Urban Islands: Trip to the Island

Yesterday the students, instructors and organisers of Urban Islands led off to Cockatoo Island, also generously offered for me to tag along.

On the ferry trip over, the instructors were huddled about the front part of the rivercat awaiting the very first glimpse of this island, some wondering if the remarks out of the night before on the island not present could have some truth to them. But as we came around a bend – there it was! Cameras came out and fingers pointed as we disembarked and drew closer.

For all those of you unfamiliar with Cockatoo Island, it is a island in Sydney Harbour which has been, at various points of it’s history, a fishing place for Aborigines, also a prison for convicts, reforming facilities for young boys and girls, in addition to a major ship-building facility.
The result has been a mishmash of structures and structures from various eras populating the Isle. You may find out more about the Isle here.

The very first stop was the Store Room of those aged facilities. The students had been giving a job to finish overnight – a version that showed different views of the identical object from different ends of the model (often between a transformation). It turned out that the measurements in the short was given to match and the students started putting their versions.

The students had to offer 30 presentations on their own models, and we worked our way. The caliber of the job was extraordinarily quite high. The concepts being introduced were exceptional, and the craftsmanship that went to the job (especially thinking about the time constraints) was really quite astonishing.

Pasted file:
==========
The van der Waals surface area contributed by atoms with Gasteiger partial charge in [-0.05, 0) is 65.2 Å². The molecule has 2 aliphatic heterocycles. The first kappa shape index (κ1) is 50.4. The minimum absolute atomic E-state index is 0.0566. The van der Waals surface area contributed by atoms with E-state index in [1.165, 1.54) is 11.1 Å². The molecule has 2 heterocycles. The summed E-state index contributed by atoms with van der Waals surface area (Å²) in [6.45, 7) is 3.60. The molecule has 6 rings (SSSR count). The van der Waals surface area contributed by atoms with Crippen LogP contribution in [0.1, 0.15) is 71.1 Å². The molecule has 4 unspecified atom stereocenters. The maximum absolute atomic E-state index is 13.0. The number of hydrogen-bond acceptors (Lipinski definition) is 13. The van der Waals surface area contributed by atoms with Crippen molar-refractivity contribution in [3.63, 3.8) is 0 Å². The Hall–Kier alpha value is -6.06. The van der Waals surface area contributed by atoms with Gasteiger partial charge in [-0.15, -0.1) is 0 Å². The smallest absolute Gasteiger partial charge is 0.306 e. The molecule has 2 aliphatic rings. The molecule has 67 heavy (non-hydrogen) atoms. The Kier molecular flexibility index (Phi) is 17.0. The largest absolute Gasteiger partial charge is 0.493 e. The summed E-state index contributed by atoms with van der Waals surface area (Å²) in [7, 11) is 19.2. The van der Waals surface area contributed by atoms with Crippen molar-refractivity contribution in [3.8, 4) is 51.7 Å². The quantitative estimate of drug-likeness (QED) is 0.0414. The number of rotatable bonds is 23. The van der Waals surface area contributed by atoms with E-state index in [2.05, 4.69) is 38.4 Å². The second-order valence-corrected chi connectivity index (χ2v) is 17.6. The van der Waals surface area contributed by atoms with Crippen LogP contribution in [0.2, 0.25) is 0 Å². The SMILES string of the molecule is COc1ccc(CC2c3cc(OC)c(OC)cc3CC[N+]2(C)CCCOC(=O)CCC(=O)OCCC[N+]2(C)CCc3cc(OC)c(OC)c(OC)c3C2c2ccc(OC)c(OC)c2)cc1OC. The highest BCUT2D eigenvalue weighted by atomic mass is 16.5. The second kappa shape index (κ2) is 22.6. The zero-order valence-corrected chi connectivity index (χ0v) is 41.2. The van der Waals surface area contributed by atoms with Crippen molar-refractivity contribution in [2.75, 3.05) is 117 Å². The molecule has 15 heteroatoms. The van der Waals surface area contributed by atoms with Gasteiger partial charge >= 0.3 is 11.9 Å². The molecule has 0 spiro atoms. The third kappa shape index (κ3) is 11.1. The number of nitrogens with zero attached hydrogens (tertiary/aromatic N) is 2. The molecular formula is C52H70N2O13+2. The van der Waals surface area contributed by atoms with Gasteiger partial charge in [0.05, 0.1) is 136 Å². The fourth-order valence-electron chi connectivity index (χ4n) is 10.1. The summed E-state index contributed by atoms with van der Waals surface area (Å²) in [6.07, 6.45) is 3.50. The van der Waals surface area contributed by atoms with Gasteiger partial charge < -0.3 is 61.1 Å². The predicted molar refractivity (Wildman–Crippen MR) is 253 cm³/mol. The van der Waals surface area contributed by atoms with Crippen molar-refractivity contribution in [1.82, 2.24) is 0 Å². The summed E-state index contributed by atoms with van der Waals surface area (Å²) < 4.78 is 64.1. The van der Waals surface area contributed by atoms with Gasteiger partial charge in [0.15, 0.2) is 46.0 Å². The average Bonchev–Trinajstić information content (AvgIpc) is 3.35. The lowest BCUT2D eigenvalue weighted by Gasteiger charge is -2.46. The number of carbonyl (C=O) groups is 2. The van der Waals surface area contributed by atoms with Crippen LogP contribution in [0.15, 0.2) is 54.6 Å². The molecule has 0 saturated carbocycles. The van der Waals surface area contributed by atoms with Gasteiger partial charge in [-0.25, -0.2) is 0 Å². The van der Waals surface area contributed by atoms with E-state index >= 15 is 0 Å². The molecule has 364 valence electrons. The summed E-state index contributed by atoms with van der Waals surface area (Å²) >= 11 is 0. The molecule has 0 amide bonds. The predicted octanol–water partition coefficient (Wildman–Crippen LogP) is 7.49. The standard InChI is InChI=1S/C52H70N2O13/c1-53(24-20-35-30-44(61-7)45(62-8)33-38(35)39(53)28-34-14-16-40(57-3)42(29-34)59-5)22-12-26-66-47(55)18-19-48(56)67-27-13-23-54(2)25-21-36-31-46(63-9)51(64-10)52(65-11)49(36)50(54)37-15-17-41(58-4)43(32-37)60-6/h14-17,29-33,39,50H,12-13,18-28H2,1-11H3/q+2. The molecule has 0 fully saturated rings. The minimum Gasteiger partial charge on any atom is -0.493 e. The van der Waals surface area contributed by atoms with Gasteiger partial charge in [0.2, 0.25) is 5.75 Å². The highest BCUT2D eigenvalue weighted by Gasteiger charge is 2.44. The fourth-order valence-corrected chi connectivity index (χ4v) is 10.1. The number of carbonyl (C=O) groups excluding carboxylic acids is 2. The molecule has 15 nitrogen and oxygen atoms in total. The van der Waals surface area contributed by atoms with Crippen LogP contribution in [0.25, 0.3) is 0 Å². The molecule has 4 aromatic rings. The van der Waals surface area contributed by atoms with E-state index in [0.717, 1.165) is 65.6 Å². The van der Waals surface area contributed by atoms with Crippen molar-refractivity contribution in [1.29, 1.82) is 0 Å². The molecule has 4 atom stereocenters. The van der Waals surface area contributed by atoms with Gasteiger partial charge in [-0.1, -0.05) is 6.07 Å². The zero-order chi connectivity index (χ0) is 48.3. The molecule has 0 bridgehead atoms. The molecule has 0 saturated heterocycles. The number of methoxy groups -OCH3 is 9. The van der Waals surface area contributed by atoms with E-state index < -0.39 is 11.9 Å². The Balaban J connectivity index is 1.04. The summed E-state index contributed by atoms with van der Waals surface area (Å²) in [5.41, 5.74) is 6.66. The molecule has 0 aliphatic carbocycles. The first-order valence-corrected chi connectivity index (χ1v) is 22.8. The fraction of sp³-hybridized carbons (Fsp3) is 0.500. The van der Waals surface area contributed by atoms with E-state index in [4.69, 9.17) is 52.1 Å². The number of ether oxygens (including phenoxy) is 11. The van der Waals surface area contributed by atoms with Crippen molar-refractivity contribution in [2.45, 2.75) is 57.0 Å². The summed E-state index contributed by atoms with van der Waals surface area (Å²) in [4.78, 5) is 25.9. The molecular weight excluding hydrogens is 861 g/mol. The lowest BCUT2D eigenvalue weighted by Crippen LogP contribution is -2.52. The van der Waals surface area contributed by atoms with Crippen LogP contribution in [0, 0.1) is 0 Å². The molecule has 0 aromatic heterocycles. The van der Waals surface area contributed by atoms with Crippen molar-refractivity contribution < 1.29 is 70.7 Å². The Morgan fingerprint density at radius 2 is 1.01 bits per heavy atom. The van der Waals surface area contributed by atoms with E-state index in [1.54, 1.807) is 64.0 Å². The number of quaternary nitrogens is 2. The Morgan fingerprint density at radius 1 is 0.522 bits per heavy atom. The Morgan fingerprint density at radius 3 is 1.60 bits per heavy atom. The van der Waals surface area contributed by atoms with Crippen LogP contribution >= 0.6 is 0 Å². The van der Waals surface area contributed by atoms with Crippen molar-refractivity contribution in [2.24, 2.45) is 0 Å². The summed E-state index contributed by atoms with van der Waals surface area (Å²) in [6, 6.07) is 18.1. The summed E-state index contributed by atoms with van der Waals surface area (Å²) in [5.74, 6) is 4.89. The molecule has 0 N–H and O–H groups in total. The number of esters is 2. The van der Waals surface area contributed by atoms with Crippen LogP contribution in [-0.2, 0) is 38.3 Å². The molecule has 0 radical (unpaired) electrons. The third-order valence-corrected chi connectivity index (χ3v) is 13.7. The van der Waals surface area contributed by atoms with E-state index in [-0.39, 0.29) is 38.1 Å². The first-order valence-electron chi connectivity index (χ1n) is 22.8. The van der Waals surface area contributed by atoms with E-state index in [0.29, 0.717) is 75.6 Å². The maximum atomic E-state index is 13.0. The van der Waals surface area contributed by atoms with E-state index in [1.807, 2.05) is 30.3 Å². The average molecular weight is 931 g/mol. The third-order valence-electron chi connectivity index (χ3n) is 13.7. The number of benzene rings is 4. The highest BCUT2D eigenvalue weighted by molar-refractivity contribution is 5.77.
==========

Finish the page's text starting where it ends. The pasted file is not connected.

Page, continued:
Following the presentations, the teams split off to their Studios to begin performing some initial work.

The groups gathered together again, and then we all were taken to get a tour of the Isle. Hour and half was sufficient to whet the appetite for what, and as it turned out the Island had to offer you. The variety of structures, level of maintenance and age was so wide it had been a nearly surreal experience. Prior to walking up 2 buildings to to a workshop for building ships, one minute you’ll be in stye convict cells. Some of those older buildings remained mostly untouched, although others had been reinforced and modified to suit their brand new and “enhanced” roles.

We had been treated to a mixture of interesting tales and facts by our guide as we all walked around the various locations. The pupils scribbling notes down of fascinating titbits, photographing everything and anything which could prove useful. The excursion over all too early, I had to leave – but the pupils remained for a continuing afternoon of inspiration and work.

Urban Islands: The Symposium

This day a symposium was held to finish the first day of Urban Islands 2009. An area of 60 or so students in an area in UTS combined together alongside a couple of guests to start throwing ideas around about their projects on Cockatoo Island. As Thomas Rivard place it “the intent is to place too much to your heads. After all, too much is always just about right”.